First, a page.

The focus on the institutional failures thatfacilitate child sexual abuse is one of the most important legacies ofclergy sexual abuse litigation. As a lawyer for the Los AngelesArchdiocese put it, "now, of course, it's widely understood thatorganizations do bear responsibility for the criminal misbehavior ofmembers to the extent that it is foreseeable. That's probably apositive thing that came out of all this: That the law, in its wisdomand experience, examined this phenomenon and decided that we needdeeper levels of accountability."
If these lawsuits against theCatholic Church have been a resounding success, why have lawsuitsagainst the tobacco and gun industries not fared nearly as well? Onereason is simply that allegations of widespread child sexualmolestation by compulsive pedophile priests covered up at the highestlevels of the church made for an especially scandalous narrative, andone that fueled an unusual level of moral outrage. This is not tobelittle the horrific nature of lung cancer and gun violence but onlyto point out that nothing stokes public indignation quite like a sexscandal -- especially involving minors.
And whereas tobacco andgun litigation have been criticized as attempts to circumvent thelegislative process and regulation by government agencies, clergysexual abuse litigation has helped other regulatory institutions -- theUS bishops, law enforcement officials, state legislators -- do theirjobs better. Clergy sexual abuse litigation is, in short, a posterchild for the policy-making benefits of tort litigation.
The useof civil lawsuits to pursue regulatory policy is of course highlycontroversial. Tort reform advocates argue that tort litigation islargely frivolous and wasteful and that it produces perverse regulatoryoutcomes. They allege that rampant litigation and inflated jury awardsconstitute a major drain on society's resources and that widespreadfear of liability leads to the withdrawal of essential products andservices and stifles safety innovation. For example, the website ofCommon Good, a leading tort reform organization, is replete withstories linking increases in childhood obesity to the shortening ofrecess hours and bans on playing tag by school officials who fearpotential liability from playground accidents.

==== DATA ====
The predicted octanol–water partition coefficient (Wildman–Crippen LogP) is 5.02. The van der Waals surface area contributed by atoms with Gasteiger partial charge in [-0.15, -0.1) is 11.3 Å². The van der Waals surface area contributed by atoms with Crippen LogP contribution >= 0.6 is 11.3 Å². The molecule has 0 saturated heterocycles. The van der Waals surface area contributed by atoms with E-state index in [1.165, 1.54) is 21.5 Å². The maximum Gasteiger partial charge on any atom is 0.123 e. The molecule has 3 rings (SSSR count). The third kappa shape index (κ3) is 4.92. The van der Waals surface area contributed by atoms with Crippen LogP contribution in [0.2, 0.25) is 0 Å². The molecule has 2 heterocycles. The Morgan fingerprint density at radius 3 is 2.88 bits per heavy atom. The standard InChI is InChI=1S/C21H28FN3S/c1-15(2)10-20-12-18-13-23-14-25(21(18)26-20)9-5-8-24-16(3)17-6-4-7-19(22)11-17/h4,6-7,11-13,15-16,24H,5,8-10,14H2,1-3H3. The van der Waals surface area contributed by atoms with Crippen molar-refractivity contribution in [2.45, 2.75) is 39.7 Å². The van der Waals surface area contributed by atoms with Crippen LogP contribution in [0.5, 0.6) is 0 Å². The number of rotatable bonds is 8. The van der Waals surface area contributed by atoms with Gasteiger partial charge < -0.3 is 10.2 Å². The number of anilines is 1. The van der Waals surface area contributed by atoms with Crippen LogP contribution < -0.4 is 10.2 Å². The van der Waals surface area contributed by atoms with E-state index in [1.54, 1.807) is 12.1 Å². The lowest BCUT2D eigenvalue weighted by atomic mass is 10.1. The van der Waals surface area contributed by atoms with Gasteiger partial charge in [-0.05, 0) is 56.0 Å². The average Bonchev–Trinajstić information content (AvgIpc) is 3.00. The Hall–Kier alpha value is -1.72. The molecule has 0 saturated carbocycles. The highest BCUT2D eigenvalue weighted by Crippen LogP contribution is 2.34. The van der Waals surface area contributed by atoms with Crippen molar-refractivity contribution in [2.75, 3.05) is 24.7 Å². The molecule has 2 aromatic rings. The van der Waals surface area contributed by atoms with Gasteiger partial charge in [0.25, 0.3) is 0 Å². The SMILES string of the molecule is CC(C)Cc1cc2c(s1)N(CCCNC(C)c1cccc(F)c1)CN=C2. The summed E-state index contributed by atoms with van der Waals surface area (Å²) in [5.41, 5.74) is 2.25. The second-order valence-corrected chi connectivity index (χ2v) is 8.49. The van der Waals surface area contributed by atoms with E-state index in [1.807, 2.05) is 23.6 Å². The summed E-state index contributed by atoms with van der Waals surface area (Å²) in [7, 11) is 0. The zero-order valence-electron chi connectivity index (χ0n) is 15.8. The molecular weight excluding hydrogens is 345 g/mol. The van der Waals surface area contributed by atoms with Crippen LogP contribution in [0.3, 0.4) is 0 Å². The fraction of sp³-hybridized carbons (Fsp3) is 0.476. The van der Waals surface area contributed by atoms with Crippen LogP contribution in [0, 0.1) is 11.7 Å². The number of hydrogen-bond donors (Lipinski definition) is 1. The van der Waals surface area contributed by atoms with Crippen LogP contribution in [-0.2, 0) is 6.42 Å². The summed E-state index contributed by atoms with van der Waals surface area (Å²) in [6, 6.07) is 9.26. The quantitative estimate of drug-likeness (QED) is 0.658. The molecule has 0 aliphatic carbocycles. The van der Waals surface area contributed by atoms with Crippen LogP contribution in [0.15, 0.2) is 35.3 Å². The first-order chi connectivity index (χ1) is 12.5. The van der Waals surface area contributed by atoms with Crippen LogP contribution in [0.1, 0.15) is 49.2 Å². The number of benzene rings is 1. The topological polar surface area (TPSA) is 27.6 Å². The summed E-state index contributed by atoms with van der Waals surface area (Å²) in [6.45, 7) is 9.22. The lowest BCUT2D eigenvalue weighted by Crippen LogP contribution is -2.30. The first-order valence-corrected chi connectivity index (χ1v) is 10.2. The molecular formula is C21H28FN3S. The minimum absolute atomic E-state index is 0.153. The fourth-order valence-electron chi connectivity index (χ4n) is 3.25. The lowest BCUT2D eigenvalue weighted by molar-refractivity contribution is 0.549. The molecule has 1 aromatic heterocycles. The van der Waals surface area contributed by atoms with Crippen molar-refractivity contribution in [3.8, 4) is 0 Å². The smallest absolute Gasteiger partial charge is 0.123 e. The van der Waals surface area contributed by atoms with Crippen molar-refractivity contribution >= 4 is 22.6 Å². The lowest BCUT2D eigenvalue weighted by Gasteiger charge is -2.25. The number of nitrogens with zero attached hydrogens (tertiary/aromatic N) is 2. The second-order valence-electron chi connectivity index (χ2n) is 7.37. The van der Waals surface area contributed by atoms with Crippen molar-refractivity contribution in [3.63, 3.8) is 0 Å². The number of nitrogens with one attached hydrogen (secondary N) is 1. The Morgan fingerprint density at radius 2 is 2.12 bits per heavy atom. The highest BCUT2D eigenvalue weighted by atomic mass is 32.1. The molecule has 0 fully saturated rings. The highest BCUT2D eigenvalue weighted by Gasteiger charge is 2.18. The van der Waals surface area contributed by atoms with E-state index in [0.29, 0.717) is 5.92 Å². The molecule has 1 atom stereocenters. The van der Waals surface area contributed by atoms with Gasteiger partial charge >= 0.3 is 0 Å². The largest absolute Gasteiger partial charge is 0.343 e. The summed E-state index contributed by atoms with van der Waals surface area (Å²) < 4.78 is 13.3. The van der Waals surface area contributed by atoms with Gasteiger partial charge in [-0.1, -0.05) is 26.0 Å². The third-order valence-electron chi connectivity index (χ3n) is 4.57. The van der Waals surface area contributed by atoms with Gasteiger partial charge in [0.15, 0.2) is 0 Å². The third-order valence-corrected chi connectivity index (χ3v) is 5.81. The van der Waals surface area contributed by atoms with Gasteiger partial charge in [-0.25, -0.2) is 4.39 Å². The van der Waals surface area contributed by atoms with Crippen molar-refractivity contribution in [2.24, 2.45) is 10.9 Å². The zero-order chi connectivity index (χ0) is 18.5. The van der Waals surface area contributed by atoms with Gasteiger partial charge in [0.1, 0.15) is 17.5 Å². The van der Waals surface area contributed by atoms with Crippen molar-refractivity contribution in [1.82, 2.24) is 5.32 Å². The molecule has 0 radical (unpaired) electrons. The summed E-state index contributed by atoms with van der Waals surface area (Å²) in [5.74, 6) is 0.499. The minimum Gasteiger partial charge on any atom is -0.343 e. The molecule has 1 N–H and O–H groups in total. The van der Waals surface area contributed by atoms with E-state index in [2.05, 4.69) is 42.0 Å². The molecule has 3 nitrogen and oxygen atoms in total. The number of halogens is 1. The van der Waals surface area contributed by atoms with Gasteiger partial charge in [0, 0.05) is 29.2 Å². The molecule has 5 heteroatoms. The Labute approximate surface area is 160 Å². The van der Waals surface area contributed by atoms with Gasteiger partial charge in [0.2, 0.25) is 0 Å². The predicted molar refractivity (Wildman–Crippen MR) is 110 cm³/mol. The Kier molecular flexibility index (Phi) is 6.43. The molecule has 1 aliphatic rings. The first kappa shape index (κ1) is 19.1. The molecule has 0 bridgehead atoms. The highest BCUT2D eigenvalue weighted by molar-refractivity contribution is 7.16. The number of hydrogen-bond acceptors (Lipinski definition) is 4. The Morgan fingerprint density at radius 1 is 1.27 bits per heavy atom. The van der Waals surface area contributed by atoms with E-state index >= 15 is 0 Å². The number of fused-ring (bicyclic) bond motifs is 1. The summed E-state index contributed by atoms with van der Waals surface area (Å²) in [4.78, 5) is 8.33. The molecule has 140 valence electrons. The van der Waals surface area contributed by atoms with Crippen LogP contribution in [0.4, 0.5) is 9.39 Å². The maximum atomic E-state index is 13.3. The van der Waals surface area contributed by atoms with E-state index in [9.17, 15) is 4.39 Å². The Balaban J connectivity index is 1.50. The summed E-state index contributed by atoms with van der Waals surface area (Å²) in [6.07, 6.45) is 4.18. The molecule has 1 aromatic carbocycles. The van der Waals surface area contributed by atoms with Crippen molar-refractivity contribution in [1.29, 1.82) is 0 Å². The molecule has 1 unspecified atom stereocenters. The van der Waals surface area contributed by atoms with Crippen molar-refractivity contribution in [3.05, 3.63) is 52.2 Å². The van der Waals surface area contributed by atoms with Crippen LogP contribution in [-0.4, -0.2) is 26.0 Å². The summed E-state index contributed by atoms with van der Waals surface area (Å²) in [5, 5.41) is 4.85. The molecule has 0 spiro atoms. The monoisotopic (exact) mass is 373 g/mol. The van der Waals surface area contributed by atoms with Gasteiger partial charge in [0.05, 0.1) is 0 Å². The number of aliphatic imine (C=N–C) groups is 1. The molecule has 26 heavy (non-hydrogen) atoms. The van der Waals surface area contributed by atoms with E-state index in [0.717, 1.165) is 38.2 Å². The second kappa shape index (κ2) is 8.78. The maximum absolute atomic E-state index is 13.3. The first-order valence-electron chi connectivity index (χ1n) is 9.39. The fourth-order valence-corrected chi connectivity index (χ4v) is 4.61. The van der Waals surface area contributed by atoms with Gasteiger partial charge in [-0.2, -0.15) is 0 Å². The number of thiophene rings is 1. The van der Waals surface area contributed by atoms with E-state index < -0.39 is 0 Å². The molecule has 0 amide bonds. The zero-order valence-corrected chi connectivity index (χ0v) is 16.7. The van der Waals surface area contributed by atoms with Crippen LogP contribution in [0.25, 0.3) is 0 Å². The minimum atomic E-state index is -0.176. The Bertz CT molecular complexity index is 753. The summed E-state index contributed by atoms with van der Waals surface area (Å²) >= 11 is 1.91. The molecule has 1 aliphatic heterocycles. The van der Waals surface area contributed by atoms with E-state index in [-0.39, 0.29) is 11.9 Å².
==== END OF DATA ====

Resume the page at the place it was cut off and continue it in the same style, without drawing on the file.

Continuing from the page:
Of course,assessing the regulatory benefits of tort litigation in other contextsrequires case-by-case analysis. At the very least, however, the exampleof clergy sexual abuse litigation -- by prompting reluctant church andgovernment officials to adopt sensible policies to address a widespreadsocial problem -- offers a compelling counterexample to the sweepingclaims of tort reform advocates. That's one legacy of the CatholicChurch scandal that few might have anticipated.
Timothy D.Lytton is professor of law at Albany Law School and author of theforthcoming "Holding Bishops Accountable: How Lawsuits Helped theCatholic Church Confront Clergy Sexual Abuse" (Harvard UniversityPress).